• The accords were voluntary and unenforceable. And some of the biggest contributors would never abide by them. China, for instance, signed the accords, but stipulated they would not begin implementing any emission goals until 2030 — not coincidentally the year that the agreement runs out. But they get credit for signing it. In fact, all of the nations that signed on and are the fastest climbing carbon emitters would do nothing to curb their use. But they would gain economic advantage.

  • Risk losing national sovereignty. This agreement — negotiated remember by President Obama with no Senate approval — set the U.S. on the path to allowing a global organization, maybe headquartered in Europe, to control domestic policy. That, of course, spells ultimately the end of the Great American Experiment, and that is not hyperbole. We have no effective Constitution if other countries can set our policies. In his announcement, Trump said: “…our withdrawal from the agreement represents a reassertion of America’s sovereignty. Our constitution is unique among all nations of the world. And it is my highest obligation and greatest honor to protect it…” Absolutely correct.

  • The media coverage is wholly untrustworthy. A whole lot of people are being led to a conclusion, not provided impartial data. Never ever forget the “journalists” who were covering the Paris Accords who spontaneously responded with clapping and dancing and hugging like they were Greenpeace activists. You really have to watch the 13-second clip. So, like many of the climate change scientists, it is impossible for any average or above-average American to trust the climate change journalism gang.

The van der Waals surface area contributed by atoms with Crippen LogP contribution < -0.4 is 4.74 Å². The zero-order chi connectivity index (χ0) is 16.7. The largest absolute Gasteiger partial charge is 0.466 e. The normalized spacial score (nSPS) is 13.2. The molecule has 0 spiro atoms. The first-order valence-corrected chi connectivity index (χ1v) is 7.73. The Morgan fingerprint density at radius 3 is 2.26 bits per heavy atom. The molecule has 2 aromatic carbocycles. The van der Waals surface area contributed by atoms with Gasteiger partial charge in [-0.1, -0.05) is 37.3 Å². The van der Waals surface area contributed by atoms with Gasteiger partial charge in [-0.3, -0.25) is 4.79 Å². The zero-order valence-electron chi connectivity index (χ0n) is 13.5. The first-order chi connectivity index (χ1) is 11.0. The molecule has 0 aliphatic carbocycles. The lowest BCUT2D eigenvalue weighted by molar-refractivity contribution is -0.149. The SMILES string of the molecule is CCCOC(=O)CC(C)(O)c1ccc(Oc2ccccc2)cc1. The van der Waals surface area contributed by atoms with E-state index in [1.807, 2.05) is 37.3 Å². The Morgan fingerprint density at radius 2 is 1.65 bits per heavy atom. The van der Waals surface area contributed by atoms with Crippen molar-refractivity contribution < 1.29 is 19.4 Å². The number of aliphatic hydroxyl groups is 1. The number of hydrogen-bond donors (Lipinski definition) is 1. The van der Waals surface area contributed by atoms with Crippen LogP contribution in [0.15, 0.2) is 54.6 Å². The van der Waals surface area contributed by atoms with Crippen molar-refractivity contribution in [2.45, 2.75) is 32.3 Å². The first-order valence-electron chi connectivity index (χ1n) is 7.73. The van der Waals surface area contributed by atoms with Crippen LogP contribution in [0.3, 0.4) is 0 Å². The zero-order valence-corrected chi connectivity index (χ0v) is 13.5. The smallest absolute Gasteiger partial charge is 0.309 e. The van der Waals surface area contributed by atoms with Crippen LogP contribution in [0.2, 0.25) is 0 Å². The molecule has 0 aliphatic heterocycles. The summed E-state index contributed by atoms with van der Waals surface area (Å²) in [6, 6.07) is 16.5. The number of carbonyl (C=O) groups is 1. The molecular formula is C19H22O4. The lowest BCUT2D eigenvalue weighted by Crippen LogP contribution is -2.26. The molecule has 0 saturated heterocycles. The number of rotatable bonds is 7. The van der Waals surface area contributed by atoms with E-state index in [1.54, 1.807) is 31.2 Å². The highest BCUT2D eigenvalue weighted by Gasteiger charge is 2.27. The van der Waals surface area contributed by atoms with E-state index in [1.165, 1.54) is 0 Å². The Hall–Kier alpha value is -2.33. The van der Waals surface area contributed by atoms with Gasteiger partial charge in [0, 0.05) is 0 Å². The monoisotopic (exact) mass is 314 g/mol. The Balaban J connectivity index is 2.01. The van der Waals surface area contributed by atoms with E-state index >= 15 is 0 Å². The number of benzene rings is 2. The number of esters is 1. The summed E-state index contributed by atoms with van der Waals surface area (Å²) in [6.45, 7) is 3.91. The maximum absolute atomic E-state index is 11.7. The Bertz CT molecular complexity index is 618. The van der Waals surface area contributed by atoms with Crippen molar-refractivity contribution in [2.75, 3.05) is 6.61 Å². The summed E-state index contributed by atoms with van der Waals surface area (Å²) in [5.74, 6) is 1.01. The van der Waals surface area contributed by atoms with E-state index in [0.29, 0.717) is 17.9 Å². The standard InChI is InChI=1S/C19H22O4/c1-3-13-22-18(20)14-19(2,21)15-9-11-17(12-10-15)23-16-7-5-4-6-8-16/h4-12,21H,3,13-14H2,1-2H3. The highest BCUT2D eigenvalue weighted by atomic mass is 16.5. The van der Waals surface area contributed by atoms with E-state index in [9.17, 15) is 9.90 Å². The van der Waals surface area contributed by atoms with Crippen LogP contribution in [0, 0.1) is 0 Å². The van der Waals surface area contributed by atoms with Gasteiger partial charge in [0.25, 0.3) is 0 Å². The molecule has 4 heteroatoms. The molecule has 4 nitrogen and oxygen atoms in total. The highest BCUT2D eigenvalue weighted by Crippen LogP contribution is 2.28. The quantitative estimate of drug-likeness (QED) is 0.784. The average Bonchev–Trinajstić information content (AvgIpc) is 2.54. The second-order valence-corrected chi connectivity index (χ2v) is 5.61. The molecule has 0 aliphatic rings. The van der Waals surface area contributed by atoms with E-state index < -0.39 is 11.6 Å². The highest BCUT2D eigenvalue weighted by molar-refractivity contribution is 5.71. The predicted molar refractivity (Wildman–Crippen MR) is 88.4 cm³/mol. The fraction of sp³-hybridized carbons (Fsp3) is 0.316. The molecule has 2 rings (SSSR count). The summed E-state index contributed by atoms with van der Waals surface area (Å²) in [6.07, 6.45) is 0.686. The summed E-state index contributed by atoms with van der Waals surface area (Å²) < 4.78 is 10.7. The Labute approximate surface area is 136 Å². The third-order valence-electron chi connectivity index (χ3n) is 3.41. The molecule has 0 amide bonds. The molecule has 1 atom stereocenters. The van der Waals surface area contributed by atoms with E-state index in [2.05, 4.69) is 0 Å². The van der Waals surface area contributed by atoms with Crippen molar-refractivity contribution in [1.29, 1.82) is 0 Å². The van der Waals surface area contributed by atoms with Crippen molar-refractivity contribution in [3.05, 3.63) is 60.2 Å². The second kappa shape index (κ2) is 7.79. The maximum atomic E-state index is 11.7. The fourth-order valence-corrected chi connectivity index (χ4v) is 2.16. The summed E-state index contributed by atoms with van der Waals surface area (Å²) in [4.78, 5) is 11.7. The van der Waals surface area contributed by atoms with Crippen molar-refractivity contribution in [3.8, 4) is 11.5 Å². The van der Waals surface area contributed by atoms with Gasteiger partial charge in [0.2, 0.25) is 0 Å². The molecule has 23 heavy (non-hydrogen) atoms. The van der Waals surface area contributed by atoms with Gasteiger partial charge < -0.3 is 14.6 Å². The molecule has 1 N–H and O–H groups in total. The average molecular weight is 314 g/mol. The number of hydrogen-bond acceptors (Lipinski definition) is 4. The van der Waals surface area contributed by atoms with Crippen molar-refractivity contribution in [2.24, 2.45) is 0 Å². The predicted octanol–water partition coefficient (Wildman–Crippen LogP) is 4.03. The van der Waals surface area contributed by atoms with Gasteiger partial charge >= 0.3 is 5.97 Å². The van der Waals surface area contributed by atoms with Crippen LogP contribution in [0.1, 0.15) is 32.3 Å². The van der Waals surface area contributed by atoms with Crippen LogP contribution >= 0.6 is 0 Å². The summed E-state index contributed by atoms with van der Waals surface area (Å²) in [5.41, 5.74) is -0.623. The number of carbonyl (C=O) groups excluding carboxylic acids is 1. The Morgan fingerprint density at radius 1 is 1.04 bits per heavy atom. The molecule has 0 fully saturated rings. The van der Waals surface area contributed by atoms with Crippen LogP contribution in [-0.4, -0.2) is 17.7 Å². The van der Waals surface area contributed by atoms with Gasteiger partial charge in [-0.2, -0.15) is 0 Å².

For some great historical context on the untrustworthy combination of science and journalism on this topic, the 1990 Today Show program reported “facing a sea-level rise not of one to three feet in a century, but of 10 or 20 feet in a much shorter time. The Supreme Court would be flooded. You could tie your boat to the Washington Monument.” Again, worth watching the short clip.

There is a rational case for convening an impartial  panel — meaning a panel of scientists and others who think the warming is man-made and those who do not and those who think it is overstated — to truly study and verify the data without a one-sided agenda. This panel could include investigating the data we know was corrupted to make it look like there is more warming than there is. And then posting as directly to the web and people as possible to bypass the untrustworthy climate change media.

Without that, too many people are suspicious. And the worthlessness of these accords on global warming only furthers that suspicion.

 

A no-brainer to pull out

And finally, pulling out of the Paris Accords was a Trump campaign promise. He made promises, was duly elected and has been keeping them. This was one of those. It’s unusual in Washington, but a good thing.

This agreement was all risk for the United States and very little reward for the climate, even accepting the global warming assumptions.

The well-being of the American people was put in grave harm’s way. Any good President should stand against such an agreement. Obama made the agreement, knowing that it harmed the country. Trump removed us, knowing that doing so was good for the country. And there is virtually no harm by the climate models by doing so.

That is such a kicker. Unfortunately, millions persuaded of the horribleness of this deed may never really know that because they are trusting the climate change journalists for information.

Looking at this accord in its entirety suggests there were a lot of countries that were using it as a tool to gain an economic advantage on the United States. It had nothing to do with climate change for them.

Trump was absolutely right to keep his promise and protect the American people by pulling out of it.

6 Reasons Trump was Right on the Paris Climate Accords